Real time Machine Diagrams in Splunk, Part I
I’ve always wanted a way to integrate Splunk machine data with actual diagrams of our network. The idea is to reproduce the look and feel of a computerized system control panel. In the control panel, icons represent components of the system, and as the state these components change, aspects of the diagram change to reflect their significance (icons turn green, red, etc):
Here’s a screen capture of my attempt to create something like this for Splunk.
I call it a ‘Real time Machine Diagram’:
Using a Real-time search, this diagram dynamically shades icons representing machines on network. As the error rate of a machine increases (the number of errors coming across in logs increases) the icons turn intensely red; as the…
How to ease your System Administration email workload with Splunk
Systems generate a lot of email. If you’re a sysadmin, you already know this. If you work with sysadmins, then you’re to blame (ok, maybe not). In either case, dealing with system email is time consuming, and the signal-to-noise ratio is low. More often than not these emails are ignored (procmail FTW!).
Is this a good thing? No.
These emails are generated for a reason, and that reason is usually that there’s something amiss on your system. Instead of /dev/null’ing all of these useful nuggets, why not mine them with Splunk?
In this How To we’ll setup a catch-all Postfix server and use it to Splunk all of your system generated email.
How to use Notifo to receive Splunk alerts on your iPhone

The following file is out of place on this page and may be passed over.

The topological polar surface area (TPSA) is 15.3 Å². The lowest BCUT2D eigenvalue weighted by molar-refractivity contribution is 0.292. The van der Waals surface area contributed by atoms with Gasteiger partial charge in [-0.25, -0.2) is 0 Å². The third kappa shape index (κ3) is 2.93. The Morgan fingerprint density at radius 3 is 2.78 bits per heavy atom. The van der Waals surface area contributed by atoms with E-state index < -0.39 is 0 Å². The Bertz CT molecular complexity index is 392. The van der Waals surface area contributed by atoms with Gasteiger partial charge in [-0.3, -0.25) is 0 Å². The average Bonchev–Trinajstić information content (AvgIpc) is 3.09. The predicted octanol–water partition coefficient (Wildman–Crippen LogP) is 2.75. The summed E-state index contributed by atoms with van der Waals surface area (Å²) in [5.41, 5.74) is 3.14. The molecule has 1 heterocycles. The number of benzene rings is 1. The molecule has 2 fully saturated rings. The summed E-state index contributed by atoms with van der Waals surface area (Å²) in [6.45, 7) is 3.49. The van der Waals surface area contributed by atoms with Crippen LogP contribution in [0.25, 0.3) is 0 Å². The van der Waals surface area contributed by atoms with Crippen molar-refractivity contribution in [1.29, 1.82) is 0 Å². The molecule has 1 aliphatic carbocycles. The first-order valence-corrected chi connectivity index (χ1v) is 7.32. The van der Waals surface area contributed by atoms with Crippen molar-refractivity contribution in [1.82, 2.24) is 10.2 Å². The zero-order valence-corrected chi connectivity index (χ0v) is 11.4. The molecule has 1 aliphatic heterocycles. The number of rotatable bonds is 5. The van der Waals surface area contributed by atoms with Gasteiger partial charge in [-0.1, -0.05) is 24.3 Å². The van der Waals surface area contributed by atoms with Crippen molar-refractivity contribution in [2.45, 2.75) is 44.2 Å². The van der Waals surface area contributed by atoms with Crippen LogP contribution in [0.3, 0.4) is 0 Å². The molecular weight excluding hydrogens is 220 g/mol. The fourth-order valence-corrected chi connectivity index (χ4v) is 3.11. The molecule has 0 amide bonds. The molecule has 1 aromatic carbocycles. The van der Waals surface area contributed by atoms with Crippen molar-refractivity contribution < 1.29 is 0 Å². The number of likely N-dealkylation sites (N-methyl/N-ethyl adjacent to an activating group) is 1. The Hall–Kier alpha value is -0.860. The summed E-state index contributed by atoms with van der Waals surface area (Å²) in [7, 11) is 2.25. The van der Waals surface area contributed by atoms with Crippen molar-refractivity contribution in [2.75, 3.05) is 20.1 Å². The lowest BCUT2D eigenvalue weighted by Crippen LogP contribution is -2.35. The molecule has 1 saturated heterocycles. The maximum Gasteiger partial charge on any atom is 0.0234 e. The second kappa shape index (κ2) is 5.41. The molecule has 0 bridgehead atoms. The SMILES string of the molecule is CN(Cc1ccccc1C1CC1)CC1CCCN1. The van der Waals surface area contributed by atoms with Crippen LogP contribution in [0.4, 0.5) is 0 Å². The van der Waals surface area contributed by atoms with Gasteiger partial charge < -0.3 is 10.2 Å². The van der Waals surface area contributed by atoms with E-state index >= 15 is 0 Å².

In this article I’ll describe how I use Splunk and Notifo to alert me whenever someone tries to login to my system with invalid credentials. Notifo is push-based notification service for mobile phones, in our example we’ll be using the iPhone.
- Setup a Notifo account.
- Install the Notifo app on your iPhone.
- Install the notifo.py Python module.
- Install the splunknotifo.py Python alert script.
- Setup splunknotifo.py
- Setup saved search.
- This process assumes that you’ve got Splunk installed and monitoring a file containing sshd log messages.
Howto post Splunk saved search results to Twitter
- Create a saved search in Splunk.
- Upload the tweet.sh script to your Splunk server.
- Schedule your saved search in Splunk Manager.
- Copy the script below to your Splunk server under $SPLUNK_HOME/bin/scripts/, replace TWITTERUSER and TWITTERPASS with your Twitter username and password respectively.
# tweet.sh - Post Splunk saved search result to Twitter.
# Greg Albrecht (firstname.lastname@example.org)
# (c)2010 Splunk, Inc.
if [ -f "$9" ]; then
for MSG in $(gzcat $9 | cut -d , -f 5|grep -v "_raw"|sed s/^\"//g|sed s/\"$//g); do \
/usr/local/bin/curl --basic --user "TWITTERUSER:TWITTERPASS" --data-ascii "status=$MSG" http://twitter.com/statuses/update.json \
- Login to your Splunk instance and navigate
How to consume tcptrace with Splunk 4.0
The idea to consume tcptrace with Splunk came to me after seeing Darren Hoch‘s OSCON 2009 presentation Linux System and Network Performance Monitoring. In his talk Darren shows how he diagnosed home networking issues using tcptrace. Here’s his description of tcptrace:
The tcptrace utility provides detailed TCP based information about specific
connections. The utility uses libpcap based files to perform an analysis of
specific TCP sessions. The utility provides information that is sometimes difficult
to catch in a TCP stream. This information includes:
• TCP Retransmissions – the amount of packets that needed to
be sent again and the total data size
• TCP Window Sizes – identify slow connections
Eating NetFlow with Splunk, Part 1
It’s easy to eat network data using Splunk. In a recent seminar I demonstrated how quickly a network administrator could dig through NetFlow data to diagnose network problems using Splunk. Here I’ll show you some steps for getting NetFlow (cflow, jflow, netstream, IPFIX, sflow) data into Splunk.